BY HALEY GLATTHORN
Daily Staff Reporter
Published April 18, 2011
Correction appended: A previous version of this article misidentified U.S. Sen. Rob Portman's previous career experience.
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For the second time this semester, the University’s selection of a commencement speaker has created a furor on campus.
Hundreds of Law School students have expressed their opposition to U.S. Sen. Rob Portman (R–Ohio) as the Law School’s graduation ceremony speaker on May 7. The students have voiced their opinions to the school’s administration through letters and meetings throughout the past week and have communicated their disappointment with the choice primarily because of Portman’s record of voting against LGBT rights.
Despite the students’ concerns, University spokesman Rick Fitzgerald said Portman, a Law School alum, will still be speaking at the Senior Day ceremony.
Third-year Law student Sarah St. Vincent is among the students who have vocally opposed the selection of Portman. According to a press release sent out yesterday by St. Vincent, 298 Law students are voicing their dismay on the issue through a petition. This number includes about one-third of graduating Law students, the press release states.
“Many of us are opposed (to Portman speaking) because LGBT rights are something that we really value,” St. Vincent said in an interview. “For some people, that’s something that affects them very personally. For those of us who aren’t LGBT, it’s an issue of respect for our classmates and their rights as human beings.”
During his time in office, Portman has voted for legislation that would prevent same-sex marriages from being legally recognized.
St. Vincent said students have authored several letters informing administrators of their disapproval, including two letters to Law School Dean Evan Caminker — one from a group of third-year Law students and another from a group of first and second-year students. Students have also sent a letter to Portman requesting he withdraw as speaker, St. Vincent said.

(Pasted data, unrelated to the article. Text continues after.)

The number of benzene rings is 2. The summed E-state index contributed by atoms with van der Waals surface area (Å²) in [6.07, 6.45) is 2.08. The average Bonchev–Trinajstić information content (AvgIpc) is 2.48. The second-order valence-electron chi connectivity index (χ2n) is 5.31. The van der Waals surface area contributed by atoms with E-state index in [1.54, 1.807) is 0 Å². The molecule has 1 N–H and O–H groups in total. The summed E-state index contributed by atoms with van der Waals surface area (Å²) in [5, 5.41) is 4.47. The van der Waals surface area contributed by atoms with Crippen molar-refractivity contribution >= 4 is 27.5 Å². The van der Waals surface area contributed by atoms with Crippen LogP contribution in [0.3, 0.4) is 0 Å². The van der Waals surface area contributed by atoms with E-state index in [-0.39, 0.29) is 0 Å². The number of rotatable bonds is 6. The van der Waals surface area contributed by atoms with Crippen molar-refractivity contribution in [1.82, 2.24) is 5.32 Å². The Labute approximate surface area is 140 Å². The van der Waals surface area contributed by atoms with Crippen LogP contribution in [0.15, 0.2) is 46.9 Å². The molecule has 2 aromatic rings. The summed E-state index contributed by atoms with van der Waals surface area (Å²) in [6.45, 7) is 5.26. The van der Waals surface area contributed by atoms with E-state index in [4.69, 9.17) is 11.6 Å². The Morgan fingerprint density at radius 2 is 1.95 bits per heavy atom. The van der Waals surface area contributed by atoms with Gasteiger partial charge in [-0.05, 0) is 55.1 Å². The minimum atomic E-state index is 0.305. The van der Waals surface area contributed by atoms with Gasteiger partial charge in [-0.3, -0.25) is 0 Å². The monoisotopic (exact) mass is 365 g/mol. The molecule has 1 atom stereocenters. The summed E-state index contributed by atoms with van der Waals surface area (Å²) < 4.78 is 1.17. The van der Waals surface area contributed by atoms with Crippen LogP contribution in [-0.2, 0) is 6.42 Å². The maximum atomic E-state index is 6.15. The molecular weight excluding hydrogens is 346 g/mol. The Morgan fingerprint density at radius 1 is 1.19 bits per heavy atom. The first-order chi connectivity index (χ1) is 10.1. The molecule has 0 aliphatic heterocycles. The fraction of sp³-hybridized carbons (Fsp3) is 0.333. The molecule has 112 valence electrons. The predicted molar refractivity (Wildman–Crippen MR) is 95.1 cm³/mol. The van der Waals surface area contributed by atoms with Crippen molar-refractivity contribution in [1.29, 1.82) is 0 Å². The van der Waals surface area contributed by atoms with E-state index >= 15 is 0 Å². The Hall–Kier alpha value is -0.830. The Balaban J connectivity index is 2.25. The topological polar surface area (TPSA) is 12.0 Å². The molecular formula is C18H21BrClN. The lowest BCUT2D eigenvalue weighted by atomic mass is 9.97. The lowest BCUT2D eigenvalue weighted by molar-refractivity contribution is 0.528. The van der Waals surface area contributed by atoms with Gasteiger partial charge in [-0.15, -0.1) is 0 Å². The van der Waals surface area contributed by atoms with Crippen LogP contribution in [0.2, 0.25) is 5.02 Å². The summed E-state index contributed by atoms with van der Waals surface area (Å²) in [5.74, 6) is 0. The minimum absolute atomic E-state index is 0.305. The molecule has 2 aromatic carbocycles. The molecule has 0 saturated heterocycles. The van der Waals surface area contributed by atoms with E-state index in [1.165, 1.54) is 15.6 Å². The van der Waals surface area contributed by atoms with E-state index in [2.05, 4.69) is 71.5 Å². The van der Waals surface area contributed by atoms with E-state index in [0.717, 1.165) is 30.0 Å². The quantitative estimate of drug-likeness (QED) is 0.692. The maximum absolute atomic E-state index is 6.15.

Fitzgerald said Caminker is taking the students’ concerns seriously and has met with a number of them to better understand their complaints. However, Fitzgerald said Caminker is moving ahead with plans to have Portman deliver the Law School graduation address.
Caminker e-mailed members of the Law School community on April 14 concerning the issue and acknowledged the controversy the Senior Day speaker choice has caused.
"All the communication surrounding this issue has been thoughtful, and I respect our students’ conviction and outreach," he wrote. "I truly regret that this issue has caused members of our community distress in anticipation of what should be a celebratory day."
However, Caminker defended the Law School's decision to invite Portman to speak at the school's graduation ceremony.
"The Law School has a tradition of inviting commencement speakers with a range of backgrounds and accomplishments, including leaders in government, public service and private enterprise," he wrote. "We seek speakers who have achieved success and accomplishment in their professional careers, rather than speakers whose views are representative of all or a majority of the students at the Law School."
In his e-mail, Caminker also reaffirmed the school's support of the LGBT community and wrote that preventing Portman from speaking at the ceremony would oppose the University's goal of facilitating a discourse on campus that includes a variety of opinions.
"We are deeply invested in the principle of diversity where a wide spectrum of perspectives is included," Caminker wrote. "The Law School remains steadfast in its commitment to create a supportive environment for our LGBT community, and also to create an educational environment in which diverse viewpoints can be represented. Anything less would undermine the Law School’s core values."